I did do pine needles around them. It worked OK. I have weeds everywhere.
Beautiful irises and peonies!
I don't have tons of sun-loving perennials,
but what I have seem to be just getting going.
First is a pretty poppy - can't remember the cultivar.
2nd is my only Asiatic lily, Forever Susan (in honor of my sister).
3rd is Eryngium Big Blue - it will get bluer as it matures.
1. Spigelia marilandica continues to bloom
Edited to add that the next two are more at home in my partly shady yard.
2. A hellebore which stars after their brethren are done blooming;
this is Helleborus argutifolius Helen Starnes.
Foliage is it's merit. I don't think I've ever seen a flower.
This is about as good as it looks - mildews terribly once humidity sets in.
3. I've been a fan of bletilla's for a long time.
I posted an image of B. striata Kate last week.
This week, it's B. striata Yokohama - a lighter shade of lavender.
This message was edited Jun 6, 2016 8:59 PM
I can easily see why you're a fan of Bletilla's, they are beautiful. That's a really good photo of Yokohama!
Your Asiatic Lily is a wonderful honor for your sister and a very touching gesture.
I think I'm going to look into getting some Spigelia, yours have been in bloom for a while now. I've got a spot with 3/4 shade it just might do well in. I have an unidentified Rose I started from seed there right now and it needs more sun. It's a shame I can't move it somewhere else.
I think I've sent peony Cornelia Shaylor before but I can't resist. They were impossible to find in this country so when I ordered them from Canada I purchased three. Back in Lake County, where I lived before, the sun was so bright it would bleach them white. Because the light isn't so intense here. I get to enjoy not only the shape but the lovely color for days.
I see I closed down without posting.
Wee, you have such interesting plants! I've always loved eryngium but are they as spikey as they look? Don't want to hurt my dog's feet (or mine). Even so, I've tried and they just wither and disappear in my yard or they never germinated, even fresh seed (Miss Willmott's Ghost).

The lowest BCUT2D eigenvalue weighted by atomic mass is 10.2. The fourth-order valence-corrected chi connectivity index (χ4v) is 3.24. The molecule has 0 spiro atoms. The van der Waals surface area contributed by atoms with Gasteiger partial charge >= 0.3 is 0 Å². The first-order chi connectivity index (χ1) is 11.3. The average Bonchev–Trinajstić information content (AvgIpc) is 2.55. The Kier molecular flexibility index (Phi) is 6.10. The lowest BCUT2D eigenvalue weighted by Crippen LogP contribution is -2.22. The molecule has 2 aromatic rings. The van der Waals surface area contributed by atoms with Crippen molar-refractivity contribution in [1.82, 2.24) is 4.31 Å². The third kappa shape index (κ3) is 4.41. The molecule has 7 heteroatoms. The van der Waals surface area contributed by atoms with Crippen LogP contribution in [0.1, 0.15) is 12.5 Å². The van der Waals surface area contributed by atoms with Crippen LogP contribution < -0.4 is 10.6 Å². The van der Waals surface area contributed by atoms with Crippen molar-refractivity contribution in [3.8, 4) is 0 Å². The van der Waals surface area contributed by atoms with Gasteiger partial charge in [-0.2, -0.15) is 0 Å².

1. Corn Poppy - first one, not sure I'll get any others.
2. Allium fistulosum - Japanese Bunching Onion
3. Egyptian Walking Onion
4. Calla Lily
5. Rose Campion (with a little dryer lint).
Robin, Congratulations on your rose seedling! That's awesome!
Cytf, it is good to know that Cornelia Shaylor can last a few days. It's a beauty!
Loretta, I love the color of that corn poppy - does it reseed?
Have you had it very long?
Also, being a fan of odd plants, love those walking onions!
And yes, the eryngium (leaves & flowers) can be painful. But I really like them, partly because the deer (except the masochists) leave them alone.
Mipii, I'm super impressed you were able to coax a real flowering rose plant out of a seed. Seems too miraculous to be possible.
And Donna, that lovely pink peony - so nice! My peonies are all species peonies (because they're relatively shade tolerant). They tend to be way-early spring blooming, so they're long done by now. But I'm noticing peony seedlings all over the place, so I'm busily putting little wire cages around the seedlings so the varmints don't nibble them to death.
Wee, that poppy is a self sown one so yes, it reseeds. I'll save you some if you want.
After the roses come the lilies! Very nice, Weeding. That Tango is a lot of fun. I have a Tango too but I don't remember which one it is.
This message was edited Jun 8, 2016 10:20 PM
Loretta, what beautiful pictures. Love the colors.
Wee, I am now about 40% shade and I love what I can do with it. I had a lot of plants that were shade tolerant but preferred sun, so now I am really developing my shade areas with plants that can ONLY take shade. I love the way it widens my planting palette. I find myself concentrating more on texture in my shade areas.
I have several peonies that are now blooming on secondary buds. I love the ones that do that. Festiva Maxima and Cornelia Shaylor do it in particular. I also find that I really like lighter colored peonies because you can see the detail of them better.
A vendor from whom I bought Mrs. FDR sent me a peony that I knew was not Mrs. FDR. Now in it's second year I can see that it is Coral Charm. I know a lot of people like Coral peonies, but they look very "man made" and artificial to me. Klehm has made a fortune hybridizing them. Happily, as an unknown, I threw it in the back yard where I have some sun. If a new peony doesn't bloom for two years I dig it up and throw it in the back and ignore it. Oddly, it then gets the memo and blooms. I have two in the back that I will move to the front. but Coral Charm is going to stay there!
Yes, yes, after the roses come the lilies.
Thanks, Donna! And it should be Hydrangea too but for the third year in a row, the macs have been frostbitten. However, two H serrata seedlings have a couple of buds.